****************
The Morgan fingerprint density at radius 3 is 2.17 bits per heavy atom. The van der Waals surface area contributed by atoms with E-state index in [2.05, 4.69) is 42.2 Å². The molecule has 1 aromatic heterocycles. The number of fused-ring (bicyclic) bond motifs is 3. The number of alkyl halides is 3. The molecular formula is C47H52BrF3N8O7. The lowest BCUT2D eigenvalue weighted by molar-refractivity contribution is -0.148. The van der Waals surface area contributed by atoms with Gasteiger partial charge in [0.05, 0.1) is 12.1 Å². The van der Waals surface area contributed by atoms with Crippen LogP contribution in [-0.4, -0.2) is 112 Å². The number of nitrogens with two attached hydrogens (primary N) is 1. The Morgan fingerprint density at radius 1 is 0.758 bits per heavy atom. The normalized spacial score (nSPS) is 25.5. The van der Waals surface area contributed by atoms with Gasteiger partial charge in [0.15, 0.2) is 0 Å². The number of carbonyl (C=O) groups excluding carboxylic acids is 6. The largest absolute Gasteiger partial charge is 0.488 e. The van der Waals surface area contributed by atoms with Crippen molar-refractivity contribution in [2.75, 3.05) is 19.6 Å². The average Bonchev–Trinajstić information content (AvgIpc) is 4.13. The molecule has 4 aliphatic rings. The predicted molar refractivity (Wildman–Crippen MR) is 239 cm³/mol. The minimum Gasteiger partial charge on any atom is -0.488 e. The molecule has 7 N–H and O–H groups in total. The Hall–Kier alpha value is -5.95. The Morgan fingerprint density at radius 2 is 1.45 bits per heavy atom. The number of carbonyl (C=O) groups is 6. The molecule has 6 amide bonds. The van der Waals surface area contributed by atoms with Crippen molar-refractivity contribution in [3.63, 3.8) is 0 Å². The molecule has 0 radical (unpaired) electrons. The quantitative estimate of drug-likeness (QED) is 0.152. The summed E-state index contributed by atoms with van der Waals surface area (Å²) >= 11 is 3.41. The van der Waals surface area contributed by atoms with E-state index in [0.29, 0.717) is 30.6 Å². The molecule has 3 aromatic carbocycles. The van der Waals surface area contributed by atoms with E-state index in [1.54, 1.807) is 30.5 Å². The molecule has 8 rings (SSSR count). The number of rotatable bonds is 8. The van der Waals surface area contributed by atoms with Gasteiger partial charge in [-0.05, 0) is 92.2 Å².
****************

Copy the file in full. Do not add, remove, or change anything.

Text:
The Morgan fingerprint density at radius 3 is 2.17 bits per heavy atom. The van der Waals surface area contributed by atoms with E-state index in [2.05, 4.69) is 42.2 Å². The molecule has 1 aromatic heterocycles. The number of fused-ring (bicyclic) bond motifs is 3. The number of alkyl halides is 3. The molecular formula is C47H52BrF3N8O7. The lowest BCUT2D eigenvalue weighted by molar-refractivity contribution is -0.148. The van der Waals surface area contributed by atoms with Gasteiger partial charge in [0.05, 0.1) is 12.1 Å². The van der Waals surface area contributed by atoms with Crippen LogP contribution in [-0.4, -0.2) is 112 Å². The number of nitrogens with two attached hydrogens (primary N) is 1. The Morgan fingerprint density at radius 1 is 0.758 bits per heavy atom. The normalized spacial score (nSPS) is 25.5. The van der Waals surface area contributed by atoms with Gasteiger partial charge in [0.15, 0.2) is 0 Å². The number of carbonyl (C=O) groups excluding carboxylic acids is 6. The largest absolute Gasteiger partial charge is 0.488 e. The van der Waals surface area contributed by atoms with Crippen molar-refractivity contribution in [2.75, 3.05) is 19.6 Å². The average Bonchev–Trinajstić information content (AvgIpc) is 4.13. The molecule has 4 aliphatic rings. The predicted molar refractivity (Wildman–Crippen MR) is 239 cm³/mol. The minimum Gasteiger partial charge on any atom is -0.488 e. The molecule has 7 N–H and O–H groups in total. The Hall–Kier alpha value is -5.95. The Morgan fingerprint density at radius 2 is 1.45 bits per heavy atom. The number of carbonyl (C=O) groups is 6. The molecule has 6 amide bonds. The van der Waals surface area contributed by atoms with Crippen molar-refractivity contribution in [3.63, 3.8) is 0 Å². The molecule has 0 radical (unpaired) electrons. The quantitative estimate of drug-likeness (QED) is 0.152. The summed E-state index contributed by atoms with van der Waals surface area (Å²) >= 11 is 3.41. The van der Waals surface area contributed by atoms with E-state index in [0.29, 0.717) is 30.6 Å². The molecule has 3 aromatic carbocycles. The van der Waals surface area contributed by atoms with E-state index in [1.54, 1.807) is 30.5 Å². The molecule has 8 rings (SSSR count). The number of rotatable bonds is 8. The van der Waals surface area contributed by atoms with Gasteiger partial charge in [-0.05, 0) is 92.2 Å².